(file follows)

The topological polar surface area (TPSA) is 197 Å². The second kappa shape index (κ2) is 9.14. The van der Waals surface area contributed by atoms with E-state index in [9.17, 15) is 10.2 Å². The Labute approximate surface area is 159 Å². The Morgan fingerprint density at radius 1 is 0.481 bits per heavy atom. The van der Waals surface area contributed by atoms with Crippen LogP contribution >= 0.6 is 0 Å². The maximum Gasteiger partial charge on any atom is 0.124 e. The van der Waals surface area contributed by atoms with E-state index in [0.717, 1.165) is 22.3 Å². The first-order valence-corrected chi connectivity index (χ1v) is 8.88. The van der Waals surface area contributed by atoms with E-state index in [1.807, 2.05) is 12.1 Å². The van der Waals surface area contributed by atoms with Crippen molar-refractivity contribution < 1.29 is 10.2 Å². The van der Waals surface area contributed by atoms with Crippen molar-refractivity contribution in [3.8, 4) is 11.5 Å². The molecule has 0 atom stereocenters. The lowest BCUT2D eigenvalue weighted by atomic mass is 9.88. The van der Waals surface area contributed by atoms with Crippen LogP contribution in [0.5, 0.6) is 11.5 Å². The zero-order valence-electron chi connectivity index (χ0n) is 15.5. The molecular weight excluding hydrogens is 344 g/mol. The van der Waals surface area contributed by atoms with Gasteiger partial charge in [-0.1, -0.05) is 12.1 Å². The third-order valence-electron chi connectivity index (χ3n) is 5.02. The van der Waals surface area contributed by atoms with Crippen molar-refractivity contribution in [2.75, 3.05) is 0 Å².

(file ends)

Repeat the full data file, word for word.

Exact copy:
The topological polar surface area (TPSA) is 197 Å². The second kappa shape index (κ2) is 9.14. The van der Waals surface area contributed by atoms with E-state index in [9.17, 15) is 10.2 Å². The Labute approximate surface area is 159 Å². The Morgan fingerprint density at radius 1 is 0.481 bits per heavy atom. The van der Waals surface area contributed by atoms with Crippen LogP contribution >= 0.6 is 0 Å². The maximum Gasteiger partial charge on any atom is 0.124 e. The van der Waals surface area contributed by atoms with E-state index in [0.717, 1.165) is 22.3 Å². The first-order valence-corrected chi connectivity index (χ1v) is 8.88. The van der Waals surface area contributed by atoms with E-state index in [1.807, 2.05) is 12.1 Å². The van der Waals surface area contributed by atoms with Crippen molar-refractivity contribution < 1.29 is 10.2 Å². The van der Waals surface area contributed by atoms with Crippen molar-refractivity contribution in [3.8, 4) is 11.5 Å². The molecule has 0 atom stereocenters. The lowest BCUT2D eigenvalue weighted by atomic mass is 9.88. The van der Waals surface area contributed by atoms with Crippen LogP contribution in [0.5, 0.6) is 11.5 Å². The zero-order valence-electron chi connectivity index (χ0n) is 15.5. The molecular weight excluding hydrogens is 344 g/mol. The van der Waals surface area contributed by atoms with Gasteiger partial charge in [-0.1, -0.05) is 12.1 Å². The third-order valence-electron chi connectivity index (χ3n) is 5.02. The van der Waals surface area contributed by atoms with Crippen molar-refractivity contribution in [2.75, 3.05) is 0 Å².